Program dictation is the one area that has been explored by others using ad hoc techniques that require over-stylized input methods [29,16,59]. None of these approaches discovers or preserves any syntactic or semantic structure other than any discovered by the editor itself.
Our more natural Spoken Java grammar will make it much easier for the user to code using direct program dictation. We can use our incremental analysis framework to continuously parse what the user is saying and construct a parse forest to be displayed in the editor. We will do this by intercepting the results of dictation mode prior to the speech recognizer's own natural language semantic analysis phase, and send them to our analysis framework. Using GLR to enhance natural language speech recognition was explored on a research speech recognizer in Japan and was shown to be between 80 and 99% accurate on a task-specific grammar . We would like to adapt these techniques to the ViaVoice speech recognizer, but we may have to switch to a research speech recognizer to gain proper access to the recognizer internals.
An alternate way to support direct program dictation is to continuously update a simple command and control grammar with all possible speakable lexemes at any given point in the program. H-3ARMONIA's query support will allow us to find this out using a cursor position, the current document, and the document's programming language grammar. For instance, in our example above, when the user said s p p, only identifiers were allowed there. Since the location involved a variable usage and not a definition, legal code would say that the spoken words must form a valid identifier, one that has already been defined. We can seed the command and control grammar with these identifiers when that point in the grammar is reached. This would not only make it feasible to do direct program dictation, but would also help make recognition more accurate by limiting what words the recognizer will accept.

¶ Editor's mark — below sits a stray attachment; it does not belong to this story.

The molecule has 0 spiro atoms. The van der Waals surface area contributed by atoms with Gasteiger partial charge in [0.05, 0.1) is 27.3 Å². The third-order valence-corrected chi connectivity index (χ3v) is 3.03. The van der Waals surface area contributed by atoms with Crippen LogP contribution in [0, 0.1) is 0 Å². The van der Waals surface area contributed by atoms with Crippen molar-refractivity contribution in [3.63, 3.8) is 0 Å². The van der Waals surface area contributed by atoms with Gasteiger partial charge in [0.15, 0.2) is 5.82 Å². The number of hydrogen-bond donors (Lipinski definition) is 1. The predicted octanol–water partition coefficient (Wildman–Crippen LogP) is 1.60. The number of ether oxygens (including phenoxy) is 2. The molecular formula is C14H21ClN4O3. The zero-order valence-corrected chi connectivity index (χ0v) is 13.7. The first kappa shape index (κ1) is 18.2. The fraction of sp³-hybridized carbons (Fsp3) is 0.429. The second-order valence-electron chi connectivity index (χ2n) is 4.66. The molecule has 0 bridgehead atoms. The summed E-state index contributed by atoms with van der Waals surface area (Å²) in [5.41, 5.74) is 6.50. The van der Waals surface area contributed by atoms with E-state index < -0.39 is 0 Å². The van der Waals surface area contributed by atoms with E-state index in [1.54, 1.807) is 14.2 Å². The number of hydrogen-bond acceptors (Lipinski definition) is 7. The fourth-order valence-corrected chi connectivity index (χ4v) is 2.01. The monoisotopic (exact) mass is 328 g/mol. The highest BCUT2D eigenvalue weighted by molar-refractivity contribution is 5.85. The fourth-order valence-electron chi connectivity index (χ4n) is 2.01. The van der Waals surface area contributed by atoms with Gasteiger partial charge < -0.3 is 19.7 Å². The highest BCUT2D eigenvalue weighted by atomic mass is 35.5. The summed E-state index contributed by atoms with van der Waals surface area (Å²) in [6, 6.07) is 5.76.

This latter technique may have two problems, however. Many programmers do not code in linear order; they jump around. If they try to speak a identifier before it has been defined, it may not get recognized. Even so, how do they define a new identifier? Perhaps we should switch the recognizer into dictation mode when an identifier is expected as part of a grammar production, or have the user just type it in. This solution's feasibility depends on the granularity of the programmer's coding process. Do they jump around in the middle of statements or only at statement or structural boundaries?
Another problem with command and control grammars is performance. In current speech recognizers, changing the active command and control grammar is an expensive operation. We hope this will improve in the future, but do believe that the cost is related to the size (and maybe the complexity) of the grammar. If we can keep the size and complexity down through aggressive ambiguity resolution, we should be able to avoid performance issues.